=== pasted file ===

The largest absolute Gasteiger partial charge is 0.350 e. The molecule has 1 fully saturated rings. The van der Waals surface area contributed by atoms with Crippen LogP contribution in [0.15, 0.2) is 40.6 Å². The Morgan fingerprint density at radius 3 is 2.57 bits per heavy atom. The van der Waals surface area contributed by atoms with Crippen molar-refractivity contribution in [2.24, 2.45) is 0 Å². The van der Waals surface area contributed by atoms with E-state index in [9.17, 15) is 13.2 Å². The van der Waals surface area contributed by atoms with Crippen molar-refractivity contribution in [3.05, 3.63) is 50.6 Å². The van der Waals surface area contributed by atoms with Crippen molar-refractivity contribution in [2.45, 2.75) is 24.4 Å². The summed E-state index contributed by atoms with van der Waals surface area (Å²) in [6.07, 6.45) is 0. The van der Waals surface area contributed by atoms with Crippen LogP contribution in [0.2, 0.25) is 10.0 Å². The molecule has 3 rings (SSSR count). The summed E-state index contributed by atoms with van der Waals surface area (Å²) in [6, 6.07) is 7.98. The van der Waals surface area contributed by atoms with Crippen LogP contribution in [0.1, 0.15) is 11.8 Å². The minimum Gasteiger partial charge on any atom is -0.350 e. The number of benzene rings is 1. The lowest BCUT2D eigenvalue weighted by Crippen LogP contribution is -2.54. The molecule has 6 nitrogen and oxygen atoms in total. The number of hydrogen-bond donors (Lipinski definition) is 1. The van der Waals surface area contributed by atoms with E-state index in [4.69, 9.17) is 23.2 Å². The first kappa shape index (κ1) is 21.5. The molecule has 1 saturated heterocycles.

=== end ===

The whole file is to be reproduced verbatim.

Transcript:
The largest absolute Gasteiger partial charge is 0.350 e. The molecule has 1 fully saturated rings. The van der Waals surface area contributed by atoms with Crippen LogP contribution in [0.15, 0.2) is 40.6 Å². The Morgan fingerprint density at radius 3 is 2.57 bits per heavy atom. The van der Waals surface area contributed by atoms with Crippen molar-refractivity contribution in [2.24, 2.45) is 0 Å². The van der Waals surface area contributed by atoms with E-state index in [9.17, 15) is 13.2 Å². The van der Waals surface area contributed by atoms with Crippen molar-refractivity contribution in [3.05, 3.63) is 50.6 Å². The van der Waals surface area contributed by atoms with Crippen molar-refractivity contribution in [2.45, 2.75) is 24.4 Å². The summed E-state index contributed by atoms with van der Waals surface area (Å²) in [6.07, 6.45) is 0. The van der Waals surface area contributed by atoms with Crippen LogP contribution in [0.2, 0.25) is 10.0 Å². The molecule has 3 rings (SSSR count). The summed E-state index contributed by atoms with van der Waals surface area (Å²) in [6, 6.07) is 7.98. The van der Waals surface area contributed by atoms with Crippen LogP contribution in [0.1, 0.15) is 11.8 Å². The minimum Gasteiger partial charge on any atom is -0.350 e. The number of benzene rings is 1. The lowest BCUT2D eigenvalue weighted by Crippen LogP contribution is -2.54. The molecule has 6 nitrogen and oxygen atoms in total. The number of hydrogen-bond donors (Lipinski definition) is 1. The van der Waals surface area contributed by atoms with E-state index in [4.69, 9.17) is 23.2 Å². The first kappa shape index (κ1) is 21.5. The molecule has 1 saturated heterocycles.